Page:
It’s time to revamp that resume because NASA announced Wednesday that they’re searching for a new lineup of astronauts for missions beginning in 2017! Applications will be accepted beginning Dec. 14 for the next round of lucky aspirants that want to take a leap into the mysterious vacuum we call space.
You’ll need at least a bachelor’s degree in biological science, mathematics, or engineering and at least three years of experience in your department of expertise or 1,000+ hours of pilot-in-command time in a jet aircraft. It’s preferable you’re of average height and weight, with a great history of health tied to your background. Top that off as being an American citizen and guess what? You’re a likely candidate to qualify for the position! Now all you have to do is get over your fear of heights… or small spaces. Or large, for that matter, depending on how you perceive traveling through space!
Yes, there is talk and truth behind a mission, or missions, to Mars. However, before NASA pushes humans out into the nether regions of space, astronauts will first be needed to test out two commercial space flight vehicles: Boeing’s cutting-edge spaceship CST-100 Starliner as well as SpaceX’s Dragon crew capsule. New missions will be done on the International Space Station and NASA’s Orion deep-space exploration vehicle will need a promising crew. One mission surrounding an asteroid is underway. We won’t be hearing of realistic Mars missions until about the 2030s.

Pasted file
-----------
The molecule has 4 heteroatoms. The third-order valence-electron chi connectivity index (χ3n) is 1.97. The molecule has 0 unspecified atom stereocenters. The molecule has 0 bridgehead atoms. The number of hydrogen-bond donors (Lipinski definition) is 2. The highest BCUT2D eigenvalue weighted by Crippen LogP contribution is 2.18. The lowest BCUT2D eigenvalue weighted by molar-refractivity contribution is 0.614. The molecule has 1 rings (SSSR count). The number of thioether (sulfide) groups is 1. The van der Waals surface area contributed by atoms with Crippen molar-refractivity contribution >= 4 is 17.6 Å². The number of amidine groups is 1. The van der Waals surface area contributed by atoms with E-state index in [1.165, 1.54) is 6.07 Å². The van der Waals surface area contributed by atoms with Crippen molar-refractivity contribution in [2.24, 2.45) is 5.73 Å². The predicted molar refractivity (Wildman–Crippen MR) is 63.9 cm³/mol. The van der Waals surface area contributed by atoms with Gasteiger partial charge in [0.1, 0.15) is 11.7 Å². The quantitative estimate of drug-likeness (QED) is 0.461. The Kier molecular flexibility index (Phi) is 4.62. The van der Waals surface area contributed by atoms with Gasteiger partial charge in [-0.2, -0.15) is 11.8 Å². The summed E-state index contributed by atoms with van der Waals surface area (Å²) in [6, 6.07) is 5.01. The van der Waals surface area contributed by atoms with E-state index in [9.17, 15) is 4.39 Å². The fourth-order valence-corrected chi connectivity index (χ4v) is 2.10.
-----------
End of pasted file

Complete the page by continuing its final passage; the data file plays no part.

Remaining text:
“With more human spacecraft in development in the United States today than at any other time in history, future astronauts will launch once again from the Space Coast of Florida on American-made commercial spacecraft, and carry out deep-space exploration missions that will advance a future human mission to mars.” – NASA
It’s Been a While…
NASA hasn’t accepted applications for astronauts since 2012, when more than 6,300 men and women applied. This time, they’re hoping for the same as they search for the right candidates displaying the best mix of skills, background, and education. All three are important to consider, so that each astronaut has the needed capabilities to effectively work on a vast array of operational circumstances. Currently, there are only 47 NASA astronauts completing current assignments and missions. 2000 was the peak of the space shuttle era, when 149 astronauts had the advantage of working for NASA all at once.
“This next group of American space explorers will inspire the Mars generation to reach for new heights, and help us realize the goal of putting boot prints on the Red Planet,” NASA Administrator Charles Bolden stated who is also a former astronaut.